Barneys New York has reached a roughly $271.4 million stalking-horse agreement with Authentic Brands Group and one of its debtor-in-possession lenders B. Riley Financial Inc., the retailer said in a court filing late Wednesday.
The deal will set the baseline bid for any competing offers. An auction will take place by Oct. 24 at the New York City offices of Barneys’ attorneys at Kirkland & Ellis LLP, and the company may ask the New York bankruptcy court overseeing the proceedings to approve the sale at a hearing on Oct. 31, Barneys said in its filing.
The stalking-horse deal involves “substantially all” of Barneys’ assets, though it could exclude certain leases, the filing said. WWD previously reported that ABG’s plans would include taking on Barneys’ online business and licensing the Barneys name to Hudson’s Bay Co. Inc., potentially for use at Saks Fifth Avenue stores.
“Today’s development is a positive step forward for Barneys, and a strong recognition of the value of Barneys’ assets and brand name,” a Barneys representative said in a statement Wednesday. “We are encouraged by the stalking-horse bid by Authentic Brands Group in partnership with Saks Fifth Avenue.”
It’s unclear what the plans are of the other suitors who in recent weeks had voiced interest in Barneys, as the retailer scrambled to meet its deadlines with its debtor-in-possession lenders, Brigade Capital Management LP and B. Riley Financial, to avoid a liquidation.
Kith-backer Sam Ben-Avraham was said to have been interested in pursuing a going concern bid for Barneys, while factor Gary Wassner had also entered the fray, but it appeared that putting together the financing before Barneys’ lender-driven deadlines this month proved to be a challenge for both parties.
On Tuesday, Wassner tweeted his enduring hopes for the retailer: “All this crazy chatter in the press. I’m just trying to save Barneys as a very special retail experience, one that got lost over the past few years. It has real social and economic value as a semi-independent retailer. I have a vision for it to take the past into the future.”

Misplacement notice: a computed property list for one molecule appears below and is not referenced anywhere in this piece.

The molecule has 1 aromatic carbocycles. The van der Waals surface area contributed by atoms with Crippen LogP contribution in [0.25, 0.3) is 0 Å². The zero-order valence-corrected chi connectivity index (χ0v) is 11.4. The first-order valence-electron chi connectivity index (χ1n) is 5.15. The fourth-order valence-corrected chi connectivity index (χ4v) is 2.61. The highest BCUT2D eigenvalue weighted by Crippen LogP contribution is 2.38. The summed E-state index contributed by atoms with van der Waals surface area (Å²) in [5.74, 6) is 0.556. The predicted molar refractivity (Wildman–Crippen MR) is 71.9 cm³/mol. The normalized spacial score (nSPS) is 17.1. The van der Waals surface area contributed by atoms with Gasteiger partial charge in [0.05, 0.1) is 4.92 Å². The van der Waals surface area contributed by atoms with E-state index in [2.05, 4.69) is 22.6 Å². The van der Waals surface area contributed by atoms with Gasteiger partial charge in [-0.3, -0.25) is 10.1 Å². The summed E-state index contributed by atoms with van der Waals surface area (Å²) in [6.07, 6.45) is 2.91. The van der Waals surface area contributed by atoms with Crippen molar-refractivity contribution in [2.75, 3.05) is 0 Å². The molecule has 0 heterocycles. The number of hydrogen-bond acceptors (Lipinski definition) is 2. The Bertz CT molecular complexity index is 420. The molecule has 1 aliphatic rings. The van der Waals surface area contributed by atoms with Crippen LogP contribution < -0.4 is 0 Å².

A representative for Barneys indicated Wednesday that the company is also exploring its options with others who have shown interest.
“Additionally, we appreciate the ongoing interest by Sam Ben-Avraham and are actively pursuing additional options with those who have expressed their intent to submit bids during the upcoming auction process,” the representative said. “We are working hard to achieve a successful sale process that will preserve the integrity of this incredible brand and ultimately benefit our employees, customers, vendors and other business partners.”
Even as Barneys pursued its frenzied search for a stalking-horse bidder, the retailer continued to lose cash.
From Sept. 1 to Oct. 5, the company incurred a net loss of roughly $8.6 million, according to the company’s statement of operations filed late Tuesday in New York bankruptcy court. The retailer’s net revenues for the period amounted to $52.9 million, but its cost of sales totaled $29.9 million, and selling, general and administrative expenses were nearly $25.8 million, according to the filing. Its inventory was valued at roughly $190.1 million as of Oct. 5, according to the filing.
The company had disclosed in a previous monthly operating report filed in September that it had incurred a net loss of some $16.3 million during the period between Aug. 6, when it filed for Chapter 11 protection, to Aug. 31. It said at the time that its inventory was valued at nearly $192 million, and that it had about $10.3 million in cash on hand.